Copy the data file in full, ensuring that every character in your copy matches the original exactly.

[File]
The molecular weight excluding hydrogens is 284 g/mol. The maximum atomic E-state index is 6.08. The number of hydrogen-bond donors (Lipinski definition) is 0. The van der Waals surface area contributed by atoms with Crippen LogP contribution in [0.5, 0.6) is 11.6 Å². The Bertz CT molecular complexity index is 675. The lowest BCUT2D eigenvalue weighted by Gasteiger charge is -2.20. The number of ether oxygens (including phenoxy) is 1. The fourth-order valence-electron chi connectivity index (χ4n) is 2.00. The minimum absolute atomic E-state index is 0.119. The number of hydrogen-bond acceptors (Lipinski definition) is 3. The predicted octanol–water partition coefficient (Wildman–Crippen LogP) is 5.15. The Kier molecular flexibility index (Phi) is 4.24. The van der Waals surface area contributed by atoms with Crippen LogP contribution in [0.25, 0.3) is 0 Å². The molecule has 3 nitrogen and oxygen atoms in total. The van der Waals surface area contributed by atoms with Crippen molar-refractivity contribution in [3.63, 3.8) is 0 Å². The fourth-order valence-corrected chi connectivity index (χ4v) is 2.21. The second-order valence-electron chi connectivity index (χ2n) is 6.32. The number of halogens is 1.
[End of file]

The molecular weight excluding hydrogens is 284 g/mol. The maximum atomic E-state index is 6.08. The number of hydrogen-bond donors (Lipinski definition) is 0. The van der Waals surface area contributed by atoms with Crippen LogP contribution in [0.5, 0.6) is 11.6 Å². The Bertz CT molecular complexity index is 675. The lowest BCUT2D eigenvalue weighted by Gasteiger charge is -2.20. The number of ether oxygens (including phenoxy) is 1. The fourth-order valence-electron chi connectivity index (χ4n) is 2.00. The minimum absolute atomic E-state index is 0.119. The number of hydrogen-bond acceptors (Lipinski definition) is 3. The predicted octanol–water partition coefficient (Wildman–Crippen LogP) is 5.15. The Kier molecular flexibility index (Phi) is 4.24. The van der Waals surface area contributed by atoms with Crippen LogP contribution in [0.25, 0.3) is 0 Å². The molecule has 3 nitrogen and oxygen atoms in total. The van der Waals surface area contributed by atoms with Crippen molar-refractivity contribution in [3.63, 3.8) is 0 Å². The fourth-order valence-corrected chi connectivity index (χ4v) is 2.21. The second-order valence-electron chi connectivity index (χ2n) is 6.32. The number of halogens is 1.